I can’t stop blinking. Do I have Tourette’s?

Maurer Carine W. Maurer, MD, PhD 
Movement Disorders Neurologist
Director, Stony Brook Center for Tics and Touretter’s Disorder, Stony Brook University Neurosciences Institute
Palladino Jenna Palladino, PsyD
Clinical Psychologist, Associate Director, Psychiatry and Behavioral Health Certified Provider, Comprehensive Behavioral Intervention for Tics (CBIT), Co-Director, Stony Brook Center for Tics and Tourette’s Disorder, Stony Brook University Neurosciences Institute

Our experts explain the difference between tics and Tourette’s disorder and why it’s important to seek treatment from healthcare providers who are specially trained in these disorders.

What are tics?
Dr. Maurer: Tics are sudden movements (motor tics) or sounds (vocal tics) that are performed repeatedly and involuntarily. Motor tics most often begin in the head and neck area and can include eye blinking, nose movements, grimacing (a twisted facial expression) and shoulder shrugging. However, any part of the body can be involved, including the arms and the legs. Vocal tics can range from sniffing and throat-clearing to repeating syllables, words or sentences.

Can I outgrow my tics?
Dr. Palladino: The short answer is yes. Tics typically begin during childhood — often around the ages of four to six. It’s very common for school-aged children to have tics. In fact, about 15 percent of kids experience tics at some point. Tics often become most severe during the tween years (ages eight to 12). When multiple tics are present for more than a year, this is called a chronic tic disorder. Though less common in adults, chronic tic disorder may impact both children as well as adults and can cause significant distress. Some people can function well at home, school, work and other social situations despite their tics. For others, tics can be uncomfortable and problematic. The good news is that tics tend to subside over time and many people outgrow their tics by adulthood.

What is Tourette’s disorder?
Dr. Maurer: Tourette’s disorder, named after the physician who first described it in 1885, is a type of tic disorder in which a person has multiple motor tics and at least one vocal tic for at least 12 months. To be diagnosed with Tourette’s, these tics must start before the age of 18.

What other conditions are sometimes detected with tics and Tourette’s?
Dr. Palladino:
Sometimes a diagnosis of tics or Tourette’s disorder may also include diagnosing another disorder. People with chronic tic disorders such as Tourette’s may also have obsessive compulsive disorder (OCD) or OCD-like symptoms. These can include needing to touch objects in a particular way or performing actions repeatedly until a sense of peace is obtained. Attention-deficit/hyperactivity disorder (ADD/ADHD) is also common in people with tic disorders. Anxiety or mood symptoms, autism, and/or social or learning problems may also be present.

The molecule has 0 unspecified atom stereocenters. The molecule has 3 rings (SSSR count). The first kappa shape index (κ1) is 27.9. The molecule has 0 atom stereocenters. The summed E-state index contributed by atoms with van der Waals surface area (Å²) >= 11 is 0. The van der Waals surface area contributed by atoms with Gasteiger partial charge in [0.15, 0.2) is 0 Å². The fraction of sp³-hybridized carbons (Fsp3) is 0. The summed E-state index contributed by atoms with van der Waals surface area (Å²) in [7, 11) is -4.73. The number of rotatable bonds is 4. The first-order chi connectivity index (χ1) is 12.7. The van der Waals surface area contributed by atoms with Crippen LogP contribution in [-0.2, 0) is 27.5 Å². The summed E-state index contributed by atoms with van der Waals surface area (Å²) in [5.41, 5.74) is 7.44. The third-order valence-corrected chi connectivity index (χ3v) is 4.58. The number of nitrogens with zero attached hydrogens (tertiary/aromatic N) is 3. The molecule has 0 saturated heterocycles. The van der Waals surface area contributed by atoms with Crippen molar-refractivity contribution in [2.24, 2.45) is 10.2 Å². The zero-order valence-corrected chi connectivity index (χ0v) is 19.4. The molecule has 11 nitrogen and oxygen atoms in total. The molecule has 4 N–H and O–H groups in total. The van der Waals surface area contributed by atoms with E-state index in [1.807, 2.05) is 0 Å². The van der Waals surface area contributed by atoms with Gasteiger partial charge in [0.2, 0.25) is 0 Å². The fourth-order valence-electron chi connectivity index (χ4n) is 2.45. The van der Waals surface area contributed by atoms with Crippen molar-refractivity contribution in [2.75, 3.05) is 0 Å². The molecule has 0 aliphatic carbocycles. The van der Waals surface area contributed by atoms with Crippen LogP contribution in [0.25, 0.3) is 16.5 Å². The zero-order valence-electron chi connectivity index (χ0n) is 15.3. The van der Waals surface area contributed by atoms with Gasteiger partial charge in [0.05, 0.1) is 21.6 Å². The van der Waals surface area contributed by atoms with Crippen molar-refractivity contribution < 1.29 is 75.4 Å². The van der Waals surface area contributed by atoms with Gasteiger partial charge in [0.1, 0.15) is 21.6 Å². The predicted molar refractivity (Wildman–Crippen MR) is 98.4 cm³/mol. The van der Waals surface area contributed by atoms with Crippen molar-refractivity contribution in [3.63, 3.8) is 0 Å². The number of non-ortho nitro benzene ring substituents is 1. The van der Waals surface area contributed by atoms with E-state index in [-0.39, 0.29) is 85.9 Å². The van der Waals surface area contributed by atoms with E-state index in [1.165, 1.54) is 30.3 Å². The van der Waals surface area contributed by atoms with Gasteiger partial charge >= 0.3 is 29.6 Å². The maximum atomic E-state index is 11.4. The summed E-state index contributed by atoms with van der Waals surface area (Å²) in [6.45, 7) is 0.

How are tics and Tourette’s diagnosed?
Dr. Maurer: It takes a neurologist specially trained in tics and Tourette’s disorder to accurately diagnose a person. Treatment varies from person to person. At our center, we provide a thorough evaluation to determine a treatment plan that takes into account the individual’s developmental stage and how much the tics are interfering with their life. Some people with mild symptoms may only need reassurance and education. When additional treatment is recommended, it may include:
• Oral medication
• Botulinum toxin injections
• CBIT (Comprehensive Behavioral Intervention for Tics) — a structured therapy specific for tics
• DBS (Deep Brain Stimulation) — a surgical option for severe cases that don’t respond to other treatments

Why Stony Brook?
At the Stony Brook Center for Tics and Tourette’s disorder, our goal is to provide a customized treatment plan to help each individual feel better and more in control of their symptoms. Our team of neurologists, psychologists, psychiatrists, neuropsychologists and family medicine specialists work closely to help individuals and their families address the day-to-day challenges of living with tics and empower individuals to better manage their tics. We also offer a Tics and Tourette’s virtual support group for caregivers on the third Wednesday of every other month.

Our next support group is on December 15, from 5:30 to 6:30 pm. To register and for more information, call Erin Harabes, LMHC, at (631) 444-3448.

To schedule an appointment or for more information, call (631) 444-3448, or visit neuro.stonybrookmedicine.edu/tics